I was messing around with Euler's formula by changing up the values $e$ and $\pi$, and found the following trend:

$$a^{i\frac{\Large \pi}{\Large \log(a)}} = -1$$

It seems to work for all positive real numbers. Is this true? I haven't learned about the identity in school so I apologize if this is trivial or common sense. Thanks!

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    $\begingroup$ The case $a=1$ is problematic. $\endgroup$ – Michael Hardy Jan 1 '17 at 21:19

By definition, $a^z=e^{z\log a}$. So, for any $\lambda$, $$ a^{i\lambda}=e^{\lambda\log a}. $$ To get $-1$, we need $\lambda\log a=i(2k+1)\pi$ for $k\in \mathbb N$. In particular, for $k=0$, we get $\lambda=i\pi/\log a$. So, as you say, $$ a^{\dfrac{i\pi}{\log a}}=-1. $$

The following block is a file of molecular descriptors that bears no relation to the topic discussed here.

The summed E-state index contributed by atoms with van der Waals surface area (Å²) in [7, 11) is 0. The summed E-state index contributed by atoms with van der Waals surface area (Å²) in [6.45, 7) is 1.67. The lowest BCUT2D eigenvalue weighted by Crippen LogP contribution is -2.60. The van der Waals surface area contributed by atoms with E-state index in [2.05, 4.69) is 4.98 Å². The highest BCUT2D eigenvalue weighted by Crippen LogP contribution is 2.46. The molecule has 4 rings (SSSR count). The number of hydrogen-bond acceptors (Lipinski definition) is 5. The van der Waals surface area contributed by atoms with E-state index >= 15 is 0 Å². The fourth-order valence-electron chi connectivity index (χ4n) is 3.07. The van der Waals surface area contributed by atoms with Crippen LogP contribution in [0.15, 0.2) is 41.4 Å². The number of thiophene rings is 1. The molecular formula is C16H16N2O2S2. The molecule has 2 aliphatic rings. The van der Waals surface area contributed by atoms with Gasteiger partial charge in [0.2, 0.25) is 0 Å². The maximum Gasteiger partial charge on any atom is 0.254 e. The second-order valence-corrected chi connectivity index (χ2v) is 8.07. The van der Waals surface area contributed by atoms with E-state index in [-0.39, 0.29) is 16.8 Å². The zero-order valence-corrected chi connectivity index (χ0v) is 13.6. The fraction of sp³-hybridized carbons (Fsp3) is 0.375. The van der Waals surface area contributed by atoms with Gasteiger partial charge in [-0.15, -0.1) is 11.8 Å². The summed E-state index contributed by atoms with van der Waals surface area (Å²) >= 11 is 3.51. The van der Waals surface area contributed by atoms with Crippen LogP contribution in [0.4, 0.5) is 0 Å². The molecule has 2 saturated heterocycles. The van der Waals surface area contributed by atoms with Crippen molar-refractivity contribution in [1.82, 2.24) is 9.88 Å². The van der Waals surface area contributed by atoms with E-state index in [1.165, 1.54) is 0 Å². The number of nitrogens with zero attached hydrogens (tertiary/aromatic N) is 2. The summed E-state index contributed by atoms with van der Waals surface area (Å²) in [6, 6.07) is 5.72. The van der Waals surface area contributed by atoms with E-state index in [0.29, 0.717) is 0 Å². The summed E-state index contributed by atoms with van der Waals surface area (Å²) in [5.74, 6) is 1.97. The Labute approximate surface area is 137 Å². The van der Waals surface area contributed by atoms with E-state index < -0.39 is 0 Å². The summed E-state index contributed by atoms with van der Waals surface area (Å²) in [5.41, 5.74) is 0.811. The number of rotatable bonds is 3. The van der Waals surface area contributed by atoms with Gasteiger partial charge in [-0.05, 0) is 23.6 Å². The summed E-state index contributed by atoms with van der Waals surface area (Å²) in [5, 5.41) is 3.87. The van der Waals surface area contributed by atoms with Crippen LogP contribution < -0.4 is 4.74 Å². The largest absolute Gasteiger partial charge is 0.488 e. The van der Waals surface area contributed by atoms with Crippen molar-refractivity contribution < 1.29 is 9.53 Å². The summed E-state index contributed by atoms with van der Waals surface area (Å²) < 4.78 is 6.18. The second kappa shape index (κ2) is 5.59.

• $\begingroup$ If $a=1$, we should probably avoid the principal branch. $\endgroup$ – Simply Beautiful Art Jan 1 '17 at 21:23
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    $\begingroup$ Good point. Kind of overkill, though :) $\endgroup$ – Martin Argerami Jan 1 '17 at 21:35


For $a>0$ and $a\ne 1$ we have $a^{1/\log a}=e$


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